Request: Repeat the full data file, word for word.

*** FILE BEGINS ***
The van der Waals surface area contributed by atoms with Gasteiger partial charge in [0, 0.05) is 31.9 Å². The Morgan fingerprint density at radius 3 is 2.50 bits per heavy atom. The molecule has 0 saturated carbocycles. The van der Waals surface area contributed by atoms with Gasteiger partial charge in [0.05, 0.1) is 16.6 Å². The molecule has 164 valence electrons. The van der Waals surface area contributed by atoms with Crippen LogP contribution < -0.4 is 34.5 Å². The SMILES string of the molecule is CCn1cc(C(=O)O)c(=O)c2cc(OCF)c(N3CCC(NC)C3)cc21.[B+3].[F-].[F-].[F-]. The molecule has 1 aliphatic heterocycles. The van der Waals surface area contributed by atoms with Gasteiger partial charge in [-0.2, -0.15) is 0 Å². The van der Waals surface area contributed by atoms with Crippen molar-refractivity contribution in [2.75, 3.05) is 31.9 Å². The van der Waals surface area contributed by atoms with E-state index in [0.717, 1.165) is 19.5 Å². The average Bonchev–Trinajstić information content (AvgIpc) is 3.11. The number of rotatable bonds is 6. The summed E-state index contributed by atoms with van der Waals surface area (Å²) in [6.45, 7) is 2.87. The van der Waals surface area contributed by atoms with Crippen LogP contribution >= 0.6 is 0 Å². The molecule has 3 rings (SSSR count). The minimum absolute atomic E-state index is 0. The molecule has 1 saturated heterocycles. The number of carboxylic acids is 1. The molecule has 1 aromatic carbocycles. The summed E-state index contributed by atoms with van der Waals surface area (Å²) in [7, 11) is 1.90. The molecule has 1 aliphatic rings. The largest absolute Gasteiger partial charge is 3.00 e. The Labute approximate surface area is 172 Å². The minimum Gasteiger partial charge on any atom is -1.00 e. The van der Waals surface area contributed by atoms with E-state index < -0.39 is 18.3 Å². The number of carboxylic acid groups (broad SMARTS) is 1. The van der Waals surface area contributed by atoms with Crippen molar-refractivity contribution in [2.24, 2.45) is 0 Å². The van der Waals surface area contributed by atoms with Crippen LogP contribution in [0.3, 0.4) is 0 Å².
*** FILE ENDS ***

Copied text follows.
The van der Waals surface area contributed by atoms with Gasteiger partial charge in [0, 0.05) is 31.9 Å². The Morgan fingerprint density at radius 3 is 2.50 bits per heavy atom. The molecule has 0 saturated carbocycles. The van der Waals surface area contributed by atoms with Gasteiger partial charge in [0.05, 0.1) is 16.6 Å². The molecule has 164 valence electrons. The van der Waals surface area contributed by atoms with Crippen LogP contribution < -0.4 is 34.5 Å². The SMILES string of the molecule is CCn1cc(C(=O)O)c(=O)c2cc(OCF)c(N3CCC(NC)C3)cc21.[B+3].[F-].[F-].[F-]. The molecule has 1 aliphatic heterocycles. The van der Waals surface area contributed by atoms with Gasteiger partial charge in [-0.2, -0.15) is 0 Å². The van der Waals surface area contributed by atoms with Crippen molar-refractivity contribution in [2.75, 3.05) is 31.9 Å². The van der Waals surface area contributed by atoms with E-state index in [0.717, 1.165) is 19.5 Å². The average Bonchev–Trinajstić information content (AvgIpc) is 3.11. The number of rotatable bonds is 6. The summed E-state index contributed by atoms with van der Waals surface area (Å²) in [6.45, 7) is 2.87. The van der Waals surface area contributed by atoms with Crippen LogP contribution >= 0.6 is 0 Å². The molecule has 3 rings (SSSR count). The minimum absolute atomic E-state index is 0. The molecule has 1 saturated heterocycles. The number of carboxylic acids is 1. The molecule has 1 aromatic carbocycles. The summed E-state index contributed by atoms with van der Waals surface area (Å²) in [7, 11) is 1.90. The molecule has 1 aliphatic rings. The largest absolute Gasteiger partial charge is 3.00 e. The Labute approximate surface area is 172 Å². The minimum Gasteiger partial charge on any atom is -1.00 e. The van der Waals surface area contributed by atoms with E-state index < -0.39 is 18.3 Å². The number of carboxylic acid groups (broad SMARTS) is 1. The van der Waals surface area contributed by atoms with Crippen molar-refractivity contribution in [2.24, 2.45) is 0 Å². The van der Waals surface area contributed by atoms with Crippen LogP contribution in [0.3, 0.4) is 0 Å².